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How Agile Practices Address Five Team Dysfunctions[article]

Teamwork, no matter the intentions at the start of any agile project, can be derailed by even the smallest factors. Learn how to identify the five dysfunctions of a team so that your team can address them and avoid letting them grind your production to a halt.

Tathagat Varma's picture Tathagat Varma
Decisions, Decisions, Decisions[article]

If you're working on more than one project at a time or if your managers are asking you to do so, it's time to make some decisions. Not every project should be started or finished, and certainly no one person or team should work on all projects at the same time. The organization needs to make some decisions about whether to commit to a project, kill it so it doesn't interfere with other projects, or transform it so it can succeed in a reasonable time.

Johanna Rothman's picture Johanna Rothman
Configuring CruiseControl for Continuous Integration Builds[article]

Michael Sayko introduces CruiseControl, which enables the implementing CI of Java applications. Using CruiseControl's build loop, dashboard, and build resultsJSP, Michael shows how any Java development team can receive added value through this open source tool.

Michael  Sayko's picture Michael Sayko
Are Your Pants on Fire, or Do You Suffer from Split Focus?[magazine]

Some schedule games—Split Focus and Pants on Fire—are the result of your management not making certain decisions about the project portfolio. Without those decisions, your project has problems. In this column, Johanna Rothman explains what you can do when the problems on your project are caused by your management’s lack of decision making.

Johanna Rothman's picture Johanna Rothman
The TSA and Software Quality[magazine]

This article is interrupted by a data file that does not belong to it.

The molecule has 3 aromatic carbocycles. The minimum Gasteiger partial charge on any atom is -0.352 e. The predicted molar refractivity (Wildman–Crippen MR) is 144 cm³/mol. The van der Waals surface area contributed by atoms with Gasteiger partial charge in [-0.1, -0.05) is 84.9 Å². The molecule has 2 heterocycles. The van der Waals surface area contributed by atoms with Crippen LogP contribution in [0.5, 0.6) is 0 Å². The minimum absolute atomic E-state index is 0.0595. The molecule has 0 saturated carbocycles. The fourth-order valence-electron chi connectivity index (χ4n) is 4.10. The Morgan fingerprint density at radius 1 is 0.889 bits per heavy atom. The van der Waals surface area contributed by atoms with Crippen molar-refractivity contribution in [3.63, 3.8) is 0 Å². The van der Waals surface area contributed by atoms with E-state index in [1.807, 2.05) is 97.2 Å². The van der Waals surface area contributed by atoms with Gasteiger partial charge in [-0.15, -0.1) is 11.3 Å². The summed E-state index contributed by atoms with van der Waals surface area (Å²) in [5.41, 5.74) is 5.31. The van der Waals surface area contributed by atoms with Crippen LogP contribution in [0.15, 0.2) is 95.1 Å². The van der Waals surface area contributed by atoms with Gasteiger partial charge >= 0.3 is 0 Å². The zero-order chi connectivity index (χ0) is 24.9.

As evidenced by news stories relating blatant failures on the part of the Transportation Security Administration, many organizations fail to learn much from the information testing provides. What can we do to improve the quality of our measurements so we can learn valuable lessons from the results?

Lee Copeland's picture Lee Copeland
Building a Foundation for Structured Requirements, Part 1[magazine]

Aspect-oriented requirements engineering (AORE) is a new methodology that can help us improve the analysis, structure, and cost of development of software requirements. AORE does not replace but rather complements any of the existing requirements methodologies. This two-part paper explains to software practitioners the AORE concept, illustrates how it can be applied on software projects, and discusses the benefits of AORE. Part I focuses on the AORE analysis techniques.

Yuri Chernak's picture Yuri Chernak
The Kanban Primer: A Cultural Evolution in Software[magazine]

Kanban,a Japanese word meaning “signal card,” introduces a new way to think about software development. Through signaling, a limit is set on work in progress resulting in a system that is never overloaded. Kanban signals do not need to be based on passing physical cards; any virtual signaling mechanism will do equally well.